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Sinopharm: WHO approves Chinese vaccine for emergency use

The World Health Organization approved Sinopharm, a Chinese vaccine, for emergency use in coronavirus patients on Friday.

It’s the first vaccine developed by a non-Western nation to receive approval from the World Health Organization. Only Pfizer, AstraZeneca, Johnson & Johnson, and Moderna vaccines had previously been approved by the WHO.

The two-dose vaccine was approved by the UN health agency and is now being used in hundreds of countries around the world. This step could support Beijing’s vaccine diplomacy in the wake of a surge in coronavirus vaccines in a number of countries.

The vaccines made by Pfizer-BioNTech, Moderna, Johnson & Johnson, and the AstraZeneca jab made at sites in India and South Korea, which it counts separately, have already been granted emergency use listing by the WHO.

Millions of people in China and others has already received the Sinopharm vaccine. According to Reuters, it is one of two vaccines Beijing is using in its inoculation program.

According to Reuters, the vaccine’s manufacturer, Beijing Biological Products Institute, a unit of Sinopharm subsidiary China National Biotec Group, stated that preliminary data showed the vaccine was 79.34 percent successful in preventing people from developing Covid-19.

However, no comprehensive efficacy data for Sinopharm’s vaccine has been made available.

“This afternoon, WHO gave emergency use listing to Sinopharm Beijing’s Covid-19 vaccine, making it the sixth vaccine to receive WHO validation for safety, efficacy and quality,” WHO chief Tedros Adhanom Ghebreyesus told a news conference.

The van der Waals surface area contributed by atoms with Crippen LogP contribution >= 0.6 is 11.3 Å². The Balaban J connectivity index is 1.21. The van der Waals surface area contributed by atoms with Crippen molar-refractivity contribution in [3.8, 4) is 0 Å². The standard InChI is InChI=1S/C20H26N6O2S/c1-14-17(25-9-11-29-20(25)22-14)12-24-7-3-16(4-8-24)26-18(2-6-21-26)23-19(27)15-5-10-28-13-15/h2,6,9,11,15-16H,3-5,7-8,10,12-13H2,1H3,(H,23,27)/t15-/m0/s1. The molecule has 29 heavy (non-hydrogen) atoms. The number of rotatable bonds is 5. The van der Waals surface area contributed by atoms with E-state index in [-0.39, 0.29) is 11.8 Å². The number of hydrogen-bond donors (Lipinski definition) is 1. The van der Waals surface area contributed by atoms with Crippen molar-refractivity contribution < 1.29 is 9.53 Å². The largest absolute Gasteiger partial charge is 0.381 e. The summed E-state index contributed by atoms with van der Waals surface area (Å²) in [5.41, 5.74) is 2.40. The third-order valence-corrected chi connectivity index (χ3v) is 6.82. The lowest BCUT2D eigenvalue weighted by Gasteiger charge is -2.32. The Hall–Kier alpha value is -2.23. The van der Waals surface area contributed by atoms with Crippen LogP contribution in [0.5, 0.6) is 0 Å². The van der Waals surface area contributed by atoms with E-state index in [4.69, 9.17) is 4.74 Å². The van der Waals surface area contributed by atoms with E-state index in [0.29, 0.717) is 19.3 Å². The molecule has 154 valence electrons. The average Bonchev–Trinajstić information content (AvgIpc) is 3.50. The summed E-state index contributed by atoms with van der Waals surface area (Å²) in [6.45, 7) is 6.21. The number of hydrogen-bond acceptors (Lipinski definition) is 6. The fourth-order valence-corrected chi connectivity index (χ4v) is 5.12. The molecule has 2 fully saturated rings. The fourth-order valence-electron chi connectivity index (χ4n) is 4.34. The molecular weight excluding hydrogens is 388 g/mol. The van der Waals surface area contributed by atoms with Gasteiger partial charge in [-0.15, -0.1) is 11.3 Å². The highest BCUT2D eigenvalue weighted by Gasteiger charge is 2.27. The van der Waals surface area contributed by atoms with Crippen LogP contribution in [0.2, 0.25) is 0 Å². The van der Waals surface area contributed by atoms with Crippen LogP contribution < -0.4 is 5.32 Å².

“The Strategic Advisory Group of Experts on Immunisation, or SAGE, has also reviewed the available data, and recommends the vaccine for adults 18 years and older, with a two-dose schedule.”

“This expands the list of COVID-19 vaccines that COVAX can buy, and gives countries confidence to expedite their own regulatory approval, and to import and administer a vaccine,” WHO Director-General Tedros Adhanom Ghebreyesus told a briefing.

Senior WHO Adviser Bruce Aylward said it would be up to Sinopharm to say how many doses of its vaccine it can provide to the COVAX program. “They are looking at trying to provide substantial support, make substantial doses available while at the same time of course trying to serve China’s population,” he added.

The Sputnik V vaccine developed by Russia is the next step in the process.

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